Mass Heat Capacity of Building Materials

Mass heat capacity of building materials

Mass Heat Capacity of Building Materials 1

(Usually of interest to builders and solar designers)

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2001 Eastern North America heat wave

A rather cool and uneventful summer along the East Coast of the United States (with a more average heat pattern occurring in the Midwest/Great Lakes regions) changed abruptly when a ridge of high pressure centered off the coast of South Carolina strengthened in late July. It began in early August for areas of the Midwest and western Great Lakes before spreading eastward and intensifying. It waned in most areas by the middle of the month, and although fairly short in duration compared with some other continental heat waves, it was very intense at its peak. The high humidity and high temperatures led to major heat wave that overtook the major Northeast Megalopolis. Temperatures in Central Park, New York City reached a peak of 103 F (39 C). The temperature reached 105 F (41 C) in Newark, New Jersey. Meanwhile, in Ontario and Quebec, extreme temperatures were also reported daily during the first week of August. Ottawa recorded its second-hottest day ever when the mercury approached 37 C (99 F) on August 9 and at the Toronto Airport it hit 38 C (100 F) on the same day, the hottest day there since 1955 with four straight days topping 35 C (95 F). Numerous records were shattered during the heatwave. Even in Nova Scotia, surrounded by the relatively cool waters of the Atlantic Ocean, temperatures still broke 35 C (95 F) in some locations. Glace Bay, which has a sub-Arctic climate reached a record-breaking 35.5 C (95.9 F) on August 10. National Football League offensive tackle Korey Stringer suffered a heat stroke during the second day of the Minnesota Vikings preseason training camp and died as a result of complications on August 1, 2001. At least four New Yorkers died of hyperthermia. Chicago had at least 21 deaths.

Mass Heat Capacity of Building Materials 2

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Generators of unwanted heat

Integrated circuits (e.g., CPU and GPU) are the main generators of heat in modern computers. Heat generation can be reduced by efficient design and selection of operating parameters such as voltage and frequency, but ultimately, acceptable performance can often only be achieved by managing significant heat generation. In operation, the temperature of a computer's components will rise until the heat transferred to the surroundings is equal to the heat produced by the component, that is, when thermal equilibrium is reached. For reliable operation, the temperature must never exceed a specified maximum permissible value unique to each component. For semiconductors, instantaneous junction temperature, rather than component case, heatsink, or ambient temperature is critical. Cooling can be changed by: Dust acting as a thermal insulator and impeding airflow, thereby reducing heat sink and fan performance. Poor airflow including turbulence due to friction against impeding components such as ribbon cables, or incorrect orientation of fans, can reduce the amount of air flowing through a case and even create localized whirlpools of hot air in the case. In some cases of equipment with bad thermal design, cooling air can easily flow out through "cooling" holes before passing over hot components; cooling in such cases can often be improved by blocking of selected holes. This can be improved by the use of thermal compounds to even out surface imperfections, or even by lapping.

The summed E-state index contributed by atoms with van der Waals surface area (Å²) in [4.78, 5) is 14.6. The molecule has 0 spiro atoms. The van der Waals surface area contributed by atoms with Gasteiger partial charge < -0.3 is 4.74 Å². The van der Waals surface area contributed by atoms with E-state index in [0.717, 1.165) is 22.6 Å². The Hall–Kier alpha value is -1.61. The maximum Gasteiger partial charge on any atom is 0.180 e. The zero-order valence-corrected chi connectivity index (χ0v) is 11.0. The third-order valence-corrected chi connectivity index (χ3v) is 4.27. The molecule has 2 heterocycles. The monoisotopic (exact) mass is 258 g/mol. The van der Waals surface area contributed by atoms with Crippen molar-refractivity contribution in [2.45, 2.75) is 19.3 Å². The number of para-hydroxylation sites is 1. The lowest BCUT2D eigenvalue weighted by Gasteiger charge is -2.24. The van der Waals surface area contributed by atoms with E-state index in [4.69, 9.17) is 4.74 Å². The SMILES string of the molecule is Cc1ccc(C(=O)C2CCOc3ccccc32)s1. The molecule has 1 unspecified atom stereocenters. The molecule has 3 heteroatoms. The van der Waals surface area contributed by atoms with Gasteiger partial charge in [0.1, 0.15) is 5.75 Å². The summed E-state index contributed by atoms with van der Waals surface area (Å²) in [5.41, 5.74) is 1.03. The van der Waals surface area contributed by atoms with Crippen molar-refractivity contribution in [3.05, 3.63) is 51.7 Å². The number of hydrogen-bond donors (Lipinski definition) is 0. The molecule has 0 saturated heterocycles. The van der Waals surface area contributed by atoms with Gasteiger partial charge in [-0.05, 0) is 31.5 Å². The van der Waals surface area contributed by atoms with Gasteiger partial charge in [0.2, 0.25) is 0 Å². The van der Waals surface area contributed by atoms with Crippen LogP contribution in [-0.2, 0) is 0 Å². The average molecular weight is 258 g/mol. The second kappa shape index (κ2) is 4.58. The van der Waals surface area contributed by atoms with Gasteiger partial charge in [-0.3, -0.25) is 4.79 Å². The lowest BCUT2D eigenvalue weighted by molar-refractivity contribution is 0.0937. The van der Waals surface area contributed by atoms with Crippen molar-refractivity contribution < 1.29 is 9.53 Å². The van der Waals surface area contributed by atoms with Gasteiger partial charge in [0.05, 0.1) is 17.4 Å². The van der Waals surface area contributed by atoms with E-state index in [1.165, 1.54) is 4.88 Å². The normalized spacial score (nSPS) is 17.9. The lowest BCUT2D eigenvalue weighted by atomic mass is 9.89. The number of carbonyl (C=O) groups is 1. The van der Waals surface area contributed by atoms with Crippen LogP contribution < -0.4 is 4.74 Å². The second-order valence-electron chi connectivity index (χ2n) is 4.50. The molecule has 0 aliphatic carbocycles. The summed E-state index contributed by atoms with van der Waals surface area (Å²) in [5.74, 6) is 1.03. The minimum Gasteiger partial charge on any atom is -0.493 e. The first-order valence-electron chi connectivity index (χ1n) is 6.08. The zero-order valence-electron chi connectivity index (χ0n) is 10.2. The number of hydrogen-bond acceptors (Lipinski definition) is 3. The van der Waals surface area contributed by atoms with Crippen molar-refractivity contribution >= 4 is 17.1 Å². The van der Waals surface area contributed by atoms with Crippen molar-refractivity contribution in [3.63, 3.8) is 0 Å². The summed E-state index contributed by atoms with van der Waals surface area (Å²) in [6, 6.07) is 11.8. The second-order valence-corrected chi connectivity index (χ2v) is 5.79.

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Heat Wave Drum and Bugle Corps

Heat Wave Drum & Bugle Corps is an Open Class competitive junior drum and bugle corps based in Tampa Bay, Florida. The corps is a member of Drum Corps International (DCI).

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Heat details

Semi-Final 1March 23, 2008 Gstrow Referee: Jury President:M - exclusion for exceeding two-minute time allowance T - exclusion for touching the tapes X - other exclusion E - retired or mechanical failure F - fell Semi-Final 2April 19, 2008 (2 pm) Wiener Neustadt Referee: Wojciech Grodzki Jury President: None (FMNR Jury Member Susanne Httinger) Austria team was replaced by Latvia team.M - exclusion for exceeding two-minute time allowance T - exclusion for touching the tapes X - other exclusion E - retired or mechanical failure F - fell The Final2008-05-22 (5 pm.) Rawicz, Florian Kapaa Stadium Referee: I. Darago Jury President: S. Lyatosinskyy Attendance: 1,500 Beat Time: 62.16 - Maciej Janowski (POL) in 2nd heatM - exclusion for exceeding two-minute time allowance T - exclusion for touching the tapes X - other exclusion E - retired or mechanical failure F - fell Heat after heat (62.75) Ekloef, Norgaard, Wlbert, Kajzer (E1) (62.16) Janowski, Facher, Gustafsson, Larsen (63.03) Pudel, Lindgren, Hougaard, opaczewski (64.97) Jakobsen, Dilger, Sundstrm, Miturski (63.56) Hougaard, Janowski, Sundstrm, Wlbert(E4) (63.93) Lindgren, Facher, Jakobsen, Kajzer (X) (63.19) Gustafsson, Miturski, Pudel, Norgaard (64.37) Ekloef, Larsen, Lampart, Dilger (E4) (62.61) Janowski, Gustafsson, Jakobsen, Petersen (63.53) Hougaard, Facher, Ekloef, Miturski (64.03) Sundstrm, Pudel, Larsen, Kajzer (E) (63.97) Wlbert, Lindgren, Janowski, Nielsen (65.31) Hougaard, Facher, Sundstrm(X), oaczewski (M) (63.44) Lampart, Wlbert, Lindgren, Larsen (64.66) Janowski, Ekloef, Pudel, Jakobsen (64.59) Wlbert, Hougaard, Gustafsson, Lampart (65.40) Nielsen, Kajzer, Sundstrm, Petersen (E4) (65.59) Wlbert, Gustafsson, Larsen, Lampart (X) (65.03) Lampart, Lindgren, Nielsen, Pudel (65.16) Janowski, Ekloef, Hougaard, Facher

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